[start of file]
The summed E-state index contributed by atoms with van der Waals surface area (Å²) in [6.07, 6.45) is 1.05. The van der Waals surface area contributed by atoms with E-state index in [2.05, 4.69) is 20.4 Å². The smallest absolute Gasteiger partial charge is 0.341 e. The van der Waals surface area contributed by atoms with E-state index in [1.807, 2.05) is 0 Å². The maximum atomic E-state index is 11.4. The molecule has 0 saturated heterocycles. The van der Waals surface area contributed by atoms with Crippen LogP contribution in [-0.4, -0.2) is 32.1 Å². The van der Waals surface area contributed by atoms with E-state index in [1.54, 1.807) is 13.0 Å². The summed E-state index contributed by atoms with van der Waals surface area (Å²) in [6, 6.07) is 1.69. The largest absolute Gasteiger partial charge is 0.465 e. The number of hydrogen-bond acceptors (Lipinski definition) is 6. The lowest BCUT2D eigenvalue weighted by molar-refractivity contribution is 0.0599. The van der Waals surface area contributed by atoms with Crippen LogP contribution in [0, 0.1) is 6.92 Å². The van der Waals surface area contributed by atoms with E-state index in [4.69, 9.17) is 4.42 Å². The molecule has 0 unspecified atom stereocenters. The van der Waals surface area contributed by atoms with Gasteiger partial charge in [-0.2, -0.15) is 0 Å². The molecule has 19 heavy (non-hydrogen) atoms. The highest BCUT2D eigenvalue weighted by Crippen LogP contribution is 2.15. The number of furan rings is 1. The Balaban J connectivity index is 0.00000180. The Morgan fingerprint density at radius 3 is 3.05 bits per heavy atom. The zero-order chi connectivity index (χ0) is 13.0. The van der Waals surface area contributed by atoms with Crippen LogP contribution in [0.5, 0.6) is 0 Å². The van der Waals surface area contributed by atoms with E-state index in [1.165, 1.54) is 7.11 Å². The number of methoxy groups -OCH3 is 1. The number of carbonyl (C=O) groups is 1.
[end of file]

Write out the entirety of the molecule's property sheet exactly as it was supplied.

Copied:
The summed E-state index contributed by atoms with van der Waals surface area (Å²) in [6.07, 6.45) is 1.05. The van der Waals surface area contributed by atoms with E-state index in [2.05, 4.69) is 20.4 Å². The smallest absolute Gasteiger partial charge is 0.341 e. The van der Waals surface area contributed by atoms with E-state index in [1.807, 2.05) is 0 Å². The maximum atomic E-state index is 11.4. The molecule has 0 saturated heterocycles. The van der Waals surface area contributed by atoms with Crippen LogP contribution in [-0.4, -0.2) is 32.1 Å². The van der Waals surface area contributed by atoms with E-state index in [1.54, 1.807) is 13.0 Å². The summed E-state index contributed by atoms with van der Waals surface area (Å²) in [6, 6.07) is 1.69. The largest absolute Gasteiger partial charge is 0.465 e. The number of hydrogen-bond acceptors (Lipinski definition) is 6. The lowest BCUT2D eigenvalue weighted by molar-refractivity contribution is 0.0599. The van der Waals surface area contributed by atoms with Crippen LogP contribution in [0, 0.1) is 6.92 Å². The van der Waals surface area contributed by atoms with E-state index in [4.69, 9.17) is 4.42 Å². The molecule has 0 unspecified atom stereocenters. The van der Waals surface area contributed by atoms with Gasteiger partial charge in [-0.2, -0.15) is 0 Å². The molecule has 19 heavy (non-hydrogen) atoms. The highest BCUT2D eigenvalue weighted by Crippen LogP contribution is 2.15. The number of furan rings is 1. The Balaban J connectivity index is 0.00000180. The Morgan fingerprint density at radius 3 is 3.05 bits per heavy atom. The zero-order chi connectivity index (χ0) is 13.0. The van der Waals surface area contributed by atoms with Crippen LogP contribution in [0.5, 0.6) is 0 Å². The van der Waals surface area contributed by atoms with E-state index in [1.165, 1.54) is 7.11 Å². The number of methoxy groups -OCH3 is 1. The number of carbonyl (C=O) groups is 1.